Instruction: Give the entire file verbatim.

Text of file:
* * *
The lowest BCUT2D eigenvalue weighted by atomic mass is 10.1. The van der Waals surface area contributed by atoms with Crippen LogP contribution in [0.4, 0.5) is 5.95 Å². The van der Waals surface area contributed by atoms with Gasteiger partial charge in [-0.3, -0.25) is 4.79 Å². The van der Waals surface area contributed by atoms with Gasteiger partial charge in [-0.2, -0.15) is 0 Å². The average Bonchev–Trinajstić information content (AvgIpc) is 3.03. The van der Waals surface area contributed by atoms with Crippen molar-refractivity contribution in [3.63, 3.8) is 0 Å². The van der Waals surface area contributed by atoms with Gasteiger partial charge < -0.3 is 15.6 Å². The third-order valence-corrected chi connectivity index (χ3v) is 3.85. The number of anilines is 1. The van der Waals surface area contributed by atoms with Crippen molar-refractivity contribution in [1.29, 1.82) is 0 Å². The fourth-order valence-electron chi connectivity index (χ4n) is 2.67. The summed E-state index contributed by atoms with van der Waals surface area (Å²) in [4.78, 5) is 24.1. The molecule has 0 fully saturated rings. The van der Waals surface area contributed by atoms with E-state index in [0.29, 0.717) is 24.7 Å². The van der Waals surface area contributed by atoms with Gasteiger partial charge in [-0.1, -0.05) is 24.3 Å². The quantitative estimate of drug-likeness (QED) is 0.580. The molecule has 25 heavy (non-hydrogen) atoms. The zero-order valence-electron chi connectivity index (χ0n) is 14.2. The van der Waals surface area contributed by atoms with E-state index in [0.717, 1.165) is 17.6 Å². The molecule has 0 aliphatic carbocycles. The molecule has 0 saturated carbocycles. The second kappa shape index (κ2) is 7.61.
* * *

The lowest BCUT2D eigenvalue weighted by atomic mass is 10.1. The van der Waals surface area contributed by atoms with Crippen LogP contribution in [0.4, 0.5) is 5.95 Å². The van der Waals surface area contributed by atoms with Gasteiger partial charge in [-0.3, -0.25) is 4.79 Å². The van der Waals surface area contributed by atoms with Gasteiger partial charge in [-0.2, -0.15) is 0 Å². The average Bonchev–Trinajstić information content (AvgIpc) is 3.03. The van der Waals surface area contributed by atoms with Crippen molar-refractivity contribution in [3.63, 3.8) is 0 Å². The van der Waals surface area contributed by atoms with Gasteiger partial charge < -0.3 is 15.6 Å². The third-order valence-corrected chi connectivity index (χ3v) is 3.85. The number of anilines is 1. The van der Waals surface area contributed by atoms with Crippen molar-refractivity contribution in [1.29, 1.82) is 0 Å². The fourth-order valence-electron chi connectivity index (χ4n) is 2.67. The summed E-state index contributed by atoms with van der Waals surface area (Å²) in [4.78, 5) is 24.1. The molecule has 0 fully saturated rings. The van der Waals surface area contributed by atoms with E-state index in [0.29, 0.717) is 24.7 Å². The van der Waals surface area contributed by atoms with Gasteiger partial charge in [-0.1, -0.05) is 24.3 Å². The quantitative estimate of drug-likeness (QED) is 0.580. The molecule has 25 heavy (non-hydrogen) atoms. The zero-order valence-electron chi connectivity index (χ0n) is 14.2. The van der Waals surface area contributed by atoms with E-state index in [0.717, 1.165) is 17.6 Å². The molecule has 0 aliphatic carbocycles. The molecule has 0 saturated carbocycles. The second kappa shape index (κ2) is 7.61.